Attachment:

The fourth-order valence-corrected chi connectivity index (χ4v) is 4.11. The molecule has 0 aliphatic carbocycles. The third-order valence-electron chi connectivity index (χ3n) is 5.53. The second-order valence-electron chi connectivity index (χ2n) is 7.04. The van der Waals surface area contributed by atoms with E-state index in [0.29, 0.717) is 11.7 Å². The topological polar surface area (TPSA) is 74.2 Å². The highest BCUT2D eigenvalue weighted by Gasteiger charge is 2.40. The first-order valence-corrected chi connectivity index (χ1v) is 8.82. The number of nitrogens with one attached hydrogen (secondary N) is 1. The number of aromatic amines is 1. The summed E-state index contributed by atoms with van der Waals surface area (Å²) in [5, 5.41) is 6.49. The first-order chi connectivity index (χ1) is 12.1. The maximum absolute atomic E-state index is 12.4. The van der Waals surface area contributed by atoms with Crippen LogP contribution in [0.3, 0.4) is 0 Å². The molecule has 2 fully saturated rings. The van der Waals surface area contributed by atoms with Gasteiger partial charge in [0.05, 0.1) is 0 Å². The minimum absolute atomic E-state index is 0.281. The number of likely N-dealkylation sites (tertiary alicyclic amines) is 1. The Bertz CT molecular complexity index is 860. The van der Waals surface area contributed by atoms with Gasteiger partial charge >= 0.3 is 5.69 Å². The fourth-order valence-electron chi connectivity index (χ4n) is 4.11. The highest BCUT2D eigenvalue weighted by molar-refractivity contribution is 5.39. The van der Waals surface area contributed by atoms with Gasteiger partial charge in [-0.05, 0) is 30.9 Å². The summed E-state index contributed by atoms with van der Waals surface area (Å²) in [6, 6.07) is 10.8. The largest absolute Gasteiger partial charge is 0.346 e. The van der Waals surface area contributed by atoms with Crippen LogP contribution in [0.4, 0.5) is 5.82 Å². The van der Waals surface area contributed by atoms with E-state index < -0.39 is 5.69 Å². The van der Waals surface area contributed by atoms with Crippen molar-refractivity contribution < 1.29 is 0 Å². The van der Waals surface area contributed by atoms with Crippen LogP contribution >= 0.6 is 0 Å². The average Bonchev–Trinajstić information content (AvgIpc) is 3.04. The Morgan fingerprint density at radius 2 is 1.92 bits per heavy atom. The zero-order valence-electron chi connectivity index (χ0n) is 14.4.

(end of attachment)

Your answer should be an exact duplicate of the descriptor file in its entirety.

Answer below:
The fourth-order valence-corrected chi connectivity index (χ4v) is 4.11. The molecule has 0 aliphatic carbocycles. The third-order valence-electron chi connectivity index (χ3n) is 5.53. The second-order valence-electron chi connectivity index (χ2n) is 7.04. The van der Waals surface area contributed by atoms with E-state index in [0.29, 0.717) is 11.7 Å². The topological polar surface area (TPSA) is 74.2 Å². The highest BCUT2D eigenvalue weighted by Gasteiger charge is 2.40. The first-order valence-corrected chi connectivity index (χ1v) is 8.82. The number of nitrogens with one attached hydrogen (secondary N) is 1. The number of aromatic amines is 1. The summed E-state index contributed by atoms with van der Waals surface area (Å²) in [5, 5.41) is 6.49. The first-order chi connectivity index (χ1) is 12.1. The maximum absolute atomic E-state index is 12.4. The van der Waals surface area contributed by atoms with Crippen LogP contribution in [0.3, 0.4) is 0 Å². The molecule has 2 fully saturated rings. The van der Waals surface area contributed by atoms with Gasteiger partial charge in [0.05, 0.1) is 0 Å². The minimum absolute atomic E-state index is 0.281. The number of likely N-dealkylation sites (tertiary alicyclic amines) is 1. The Bertz CT molecular complexity index is 860. The van der Waals surface area contributed by atoms with Gasteiger partial charge >= 0.3 is 5.69 Å². The fourth-order valence-electron chi connectivity index (χ4n) is 4.11. The highest BCUT2D eigenvalue weighted by molar-refractivity contribution is 5.39. The van der Waals surface area contributed by atoms with Gasteiger partial charge in [-0.05, 0) is 30.9 Å². The summed E-state index contributed by atoms with van der Waals surface area (Å²) in [6, 6.07) is 10.8. The largest absolute Gasteiger partial charge is 0.346 e. The van der Waals surface area contributed by atoms with Crippen LogP contribution in [0.4, 0.5) is 5.82 Å². The van der Waals surface area contributed by atoms with E-state index < -0.39 is 5.69 Å². The van der Waals surface area contributed by atoms with Crippen molar-refractivity contribution < 1.29 is 0 Å². The van der Waals surface area contributed by atoms with Crippen LogP contribution >= 0.6 is 0 Å². The average Bonchev–Trinajstić information content (AvgIpc) is 3.04. The Morgan fingerprint density at radius 2 is 1.92 bits per heavy atom. The zero-order valence-electron chi connectivity index (χ0n) is 14.4.